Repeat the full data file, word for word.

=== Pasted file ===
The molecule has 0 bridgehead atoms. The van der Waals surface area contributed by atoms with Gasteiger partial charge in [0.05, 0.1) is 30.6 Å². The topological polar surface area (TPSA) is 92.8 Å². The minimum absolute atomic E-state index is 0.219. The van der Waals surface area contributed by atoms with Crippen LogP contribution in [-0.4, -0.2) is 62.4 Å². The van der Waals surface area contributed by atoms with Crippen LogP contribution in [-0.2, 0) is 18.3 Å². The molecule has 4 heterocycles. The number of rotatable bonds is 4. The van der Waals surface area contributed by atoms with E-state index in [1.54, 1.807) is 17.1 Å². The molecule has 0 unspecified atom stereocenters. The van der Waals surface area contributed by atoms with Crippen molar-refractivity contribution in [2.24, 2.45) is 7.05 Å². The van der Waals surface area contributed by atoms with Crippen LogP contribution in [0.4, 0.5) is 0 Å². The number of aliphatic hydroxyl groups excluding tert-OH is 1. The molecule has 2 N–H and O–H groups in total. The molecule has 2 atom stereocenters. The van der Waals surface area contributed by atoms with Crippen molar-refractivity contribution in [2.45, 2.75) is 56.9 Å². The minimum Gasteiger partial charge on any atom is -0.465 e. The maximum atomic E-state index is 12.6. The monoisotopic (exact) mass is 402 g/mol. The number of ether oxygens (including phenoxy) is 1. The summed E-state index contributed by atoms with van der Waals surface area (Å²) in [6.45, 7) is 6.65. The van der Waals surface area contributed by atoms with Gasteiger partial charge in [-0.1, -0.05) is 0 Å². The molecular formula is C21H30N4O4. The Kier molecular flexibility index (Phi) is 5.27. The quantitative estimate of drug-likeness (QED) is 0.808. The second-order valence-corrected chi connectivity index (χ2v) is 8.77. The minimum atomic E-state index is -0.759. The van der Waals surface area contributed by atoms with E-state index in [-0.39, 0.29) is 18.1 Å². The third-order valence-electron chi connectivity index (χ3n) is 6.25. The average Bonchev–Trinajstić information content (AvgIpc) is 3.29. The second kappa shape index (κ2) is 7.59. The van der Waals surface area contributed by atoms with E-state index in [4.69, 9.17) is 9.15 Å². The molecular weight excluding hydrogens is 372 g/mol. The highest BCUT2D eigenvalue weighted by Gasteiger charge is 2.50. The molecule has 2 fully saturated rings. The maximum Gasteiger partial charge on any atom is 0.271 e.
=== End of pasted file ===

The molecule has 0 bridgehead atoms. The van der Waals surface area contributed by atoms with Gasteiger partial charge in [0.05, 0.1) is 30.6 Å². The topological polar surface area (TPSA) is 92.8 Å². The minimum absolute atomic E-state index is 0.219. The van der Waals surface area contributed by atoms with Crippen LogP contribution in [-0.4, -0.2) is 62.4 Å². The van der Waals surface area contributed by atoms with Crippen LogP contribution in [-0.2, 0) is 18.3 Å². The molecule has 4 heterocycles. The number of rotatable bonds is 4. The van der Waals surface area contributed by atoms with E-state index in [1.54, 1.807) is 17.1 Å². The molecule has 0 unspecified atom stereocenters. The van der Waals surface area contributed by atoms with Crippen molar-refractivity contribution in [2.24, 2.45) is 7.05 Å². The van der Waals surface area contributed by atoms with Crippen LogP contribution in [0.4, 0.5) is 0 Å². The number of aliphatic hydroxyl groups excluding tert-OH is 1. The molecule has 2 N–H and O–H groups in total. The molecule has 2 atom stereocenters. The van der Waals surface area contributed by atoms with Crippen molar-refractivity contribution in [2.45, 2.75) is 56.9 Å². The minimum Gasteiger partial charge on any atom is -0.465 e. The maximum atomic E-state index is 12.6. The monoisotopic (exact) mass is 402 g/mol. The number of ether oxygens (including phenoxy) is 1. The summed E-state index contributed by atoms with van der Waals surface area (Å²) in [6.45, 7) is 6.65. The van der Waals surface area contributed by atoms with Gasteiger partial charge in [-0.1, -0.05) is 0 Å². The molecular formula is C21H30N4O4. The Kier molecular flexibility index (Phi) is 5.27. The quantitative estimate of drug-likeness (QED) is 0.808. The second-order valence-corrected chi connectivity index (χ2v) is 8.77. The minimum atomic E-state index is -0.759. The van der Waals surface area contributed by atoms with E-state index in [-0.39, 0.29) is 18.1 Å². The third-order valence-electron chi connectivity index (χ3n) is 6.25. The average Bonchev–Trinajstić information content (AvgIpc) is 3.29. The second kappa shape index (κ2) is 7.59. The van der Waals surface area contributed by atoms with E-state index in [4.69, 9.17) is 9.15 Å². The molecular weight excluding hydrogens is 372 g/mol. The highest BCUT2D eigenvalue weighted by Gasteiger charge is 2.50. The molecule has 2 fully saturated rings. The maximum Gasteiger partial charge on any atom is 0.271 e.